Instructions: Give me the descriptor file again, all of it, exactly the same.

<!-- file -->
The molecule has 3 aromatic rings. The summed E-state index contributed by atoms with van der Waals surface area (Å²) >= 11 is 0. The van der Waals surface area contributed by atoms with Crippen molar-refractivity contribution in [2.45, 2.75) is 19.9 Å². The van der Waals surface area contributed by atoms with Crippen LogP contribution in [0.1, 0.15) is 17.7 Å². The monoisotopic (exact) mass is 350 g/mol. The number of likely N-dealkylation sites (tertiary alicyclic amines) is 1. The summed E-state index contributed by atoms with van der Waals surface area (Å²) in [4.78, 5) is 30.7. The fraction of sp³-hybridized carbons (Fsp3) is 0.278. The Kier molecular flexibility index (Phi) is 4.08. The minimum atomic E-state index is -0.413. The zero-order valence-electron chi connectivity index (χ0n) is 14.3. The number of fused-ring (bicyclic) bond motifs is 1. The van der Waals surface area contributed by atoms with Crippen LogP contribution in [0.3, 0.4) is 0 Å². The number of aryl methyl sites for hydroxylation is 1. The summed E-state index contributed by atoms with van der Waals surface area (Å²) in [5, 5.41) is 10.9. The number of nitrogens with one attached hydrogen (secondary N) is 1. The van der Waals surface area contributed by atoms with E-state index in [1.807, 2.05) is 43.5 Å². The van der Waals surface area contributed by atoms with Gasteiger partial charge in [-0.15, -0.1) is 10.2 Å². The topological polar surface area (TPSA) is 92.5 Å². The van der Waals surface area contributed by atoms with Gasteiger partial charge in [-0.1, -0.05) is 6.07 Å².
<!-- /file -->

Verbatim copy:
The molecule has 3 aromatic rings. The summed E-state index contributed by atoms with van der Waals surface area (Å²) >= 11 is 0. The van der Waals surface area contributed by atoms with Crippen molar-refractivity contribution in [2.45, 2.75) is 19.9 Å². The van der Waals surface area contributed by atoms with Crippen LogP contribution in [0.1, 0.15) is 17.7 Å². The monoisotopic (exact) mass is 350 g/mol. The number of likely N-dealkylation sites (tertiary alicyclic amines) is 1. The summed E-state index contributed by atoms with van der Waals surface area (Å²) in [4.78, 5) is 30.7. The fraction of sp³-hybridized carbons (Fsp3) is 0.278. The Kier molecular flexibility index (Phi) is 4.08. The minimum atomic E-state index is -0.413. The zero-order valence-electron chi connectivity index (χ0n) is 14.3. The number of fused-ring (bicyclic) bond motifs is 1. The van der Waals surface area contributed by atoms with Crippen LogP contribution in [0.3, 0.4) is 0 Å². The number of aryl methyl sites for hydroxylation is 1. The summed E-state index contributed by atoms with van der Waals surface area (Å²) in [5, 5.41) is 10.9. The number of nitrogens with one attached hydrogen (secondary N) is 1. The van der Waals surface area contributed by atoms with E-state index in [1.807, 2.05) is 43.5 Å². The van der Waals surface area contributed by atoms with Gasteiger partial charge in [-0.15, -0.1) is 10.2 Å². The topological polar surface area (TPSA) is 92.5 Å². The van der Waals surface area contributed by atoms with Gasteiger partial charge in [-0.1, -0.05) is 6.07 Å².